Bryce Lane has tended the same garden plot for 33 years.
The professor emeritus at N.C. State University’s Department of Horticultural Science even had his own public television show for a time, “In the Garden with Bryce Lane.” Yet for his decades’ experience and horticultural expertise, he insists there’s not as much difference between him and someone fresh to gardening as it would seem. It’s a process, he says, and a journey. For one, he believes a garden is never complete. For another, Lane says he’s just as prone to mistakes as anyone. He knows the science, sure, but sometimes his emotions lead him to iffy horticultural decisions.
“The only difference between me and somebody three days in is I’ve got 30 years of trial and error, for lack of a better term,” Lane says.
Starting Feb. 6 and then every Monday evening through March 27, Lane leads a gardening basics course at Raleigh’s JC Raulston Arboretum.
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The idea is to impart a scientific foundation to people who are new to the area, who are new to gardening or who simply want to understand more of what is going on in their plots. Until a few years ago, Lane says, JCRA’s classes tended to cater to plant geeks, as he puts it. That’s a niche he appreciates and understands, but now JCRA also has more mainstream courses for everyday gardeners, people who are interested in the plant world and would like an in.
“My goal for my entire career is to take complicated, hard things and explain them in ways that are easy so you won’t be afraid of them and you’ll be able to actually use the knowledge,” Lane says. “As a teacher, I think that is our job.”
His approach won’t be too different from how he taught entry-level botanical classes at N.C. State: in his university courses, he taught non-horticulture majors about the basic scientific principles of gardening. And if one understands basic gardening science, as his mantra goes, then the mistakes they make will be less severe and they will have more frequent successes. Most gardening failures, he continues, come from poor understanding of how soil and light influence growth.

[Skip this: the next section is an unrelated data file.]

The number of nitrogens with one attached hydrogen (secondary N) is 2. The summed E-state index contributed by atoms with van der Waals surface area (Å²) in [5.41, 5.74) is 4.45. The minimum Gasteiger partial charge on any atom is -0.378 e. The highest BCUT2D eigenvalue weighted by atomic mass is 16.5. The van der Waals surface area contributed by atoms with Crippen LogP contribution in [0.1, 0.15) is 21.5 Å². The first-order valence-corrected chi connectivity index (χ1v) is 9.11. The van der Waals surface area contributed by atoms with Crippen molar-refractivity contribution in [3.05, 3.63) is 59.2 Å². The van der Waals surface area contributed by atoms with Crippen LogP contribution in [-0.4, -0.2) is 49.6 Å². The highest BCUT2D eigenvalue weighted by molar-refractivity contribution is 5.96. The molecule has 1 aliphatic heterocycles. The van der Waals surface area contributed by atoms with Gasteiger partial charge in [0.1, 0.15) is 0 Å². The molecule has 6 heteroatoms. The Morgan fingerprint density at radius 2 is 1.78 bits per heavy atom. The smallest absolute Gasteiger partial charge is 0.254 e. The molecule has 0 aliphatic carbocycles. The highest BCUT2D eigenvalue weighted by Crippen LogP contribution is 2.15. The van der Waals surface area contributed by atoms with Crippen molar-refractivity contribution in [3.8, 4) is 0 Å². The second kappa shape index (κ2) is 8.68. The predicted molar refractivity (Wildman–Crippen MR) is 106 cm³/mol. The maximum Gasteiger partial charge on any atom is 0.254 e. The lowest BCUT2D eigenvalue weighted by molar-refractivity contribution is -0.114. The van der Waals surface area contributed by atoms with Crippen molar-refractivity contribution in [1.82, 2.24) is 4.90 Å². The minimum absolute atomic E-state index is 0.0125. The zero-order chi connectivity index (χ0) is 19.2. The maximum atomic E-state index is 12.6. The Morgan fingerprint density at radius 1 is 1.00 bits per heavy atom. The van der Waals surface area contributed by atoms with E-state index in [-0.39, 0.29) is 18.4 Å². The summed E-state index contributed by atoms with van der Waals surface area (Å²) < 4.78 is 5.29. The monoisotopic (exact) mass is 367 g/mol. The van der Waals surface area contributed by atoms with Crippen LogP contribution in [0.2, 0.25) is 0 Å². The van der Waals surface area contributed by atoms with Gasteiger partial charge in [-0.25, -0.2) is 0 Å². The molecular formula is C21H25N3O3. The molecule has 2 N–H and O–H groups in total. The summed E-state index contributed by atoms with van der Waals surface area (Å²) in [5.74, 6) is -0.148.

“People plant plants in places they have no business being planted in and they wonder why plants fail, or why they don’t look the way they do on the tag,” he says.
When it comes to gardening, the Triangle is rich with experts like Lane; many are also good communicators, thanks to N.C. State’s horticultural science department.
This started in the late ’70s, he says: gardening became increasingly popular, the school’s undergraduate enrollment jumped and it needed more faculty. Between 1975 and 1985, Lane explains, this push brought instructors like permaculture expert Will Hooker and arboretum namesake J.C. Raulston to N.C. State. Lane himself started in 1981. “We all fed off each other,” Lane says. “Everyone had a place.”
What this faculty fed, too, was students who went on to excel in the field. Lane mentions Tony Avent, who runs Raleigh’s Plant Delights Nursery, and can remember a young, pony-tailed Richard Olsen walking into his office to say he might want to pursue landscaping. Today Olsen is director of the United States National Arboretum in Washington, D.C.
Over and over again, Lane says, he sees former students distinguishing themselves in the field. On top of N.C. State’s impact, add the experts at Sarah P. Duke Gardens in Durham and the North Carolina Botanical Garden in Chapel Hill, he notes, and you find remarkable depth and breadth of plant knowledge.
Just because Lane is retired doesn’t mean he’s slowed down, either. He simply loves talking to people about plants.
“My intent was not at all to ever stop working and stop doing these things,” Lane says. “My first love is teaching.”
Reach Hill at email@example.com
What: Gardening Basics: Using Science to Grow Better Plants
When: 6:30-8:30 p.m. Mondays, Feb. 6-March 27
Where: JC Raulston Arboretum. 4415 Beryl Road, Raleigh
How much: $200 for members, $250 for nonmembers. Individual memberships cost $50.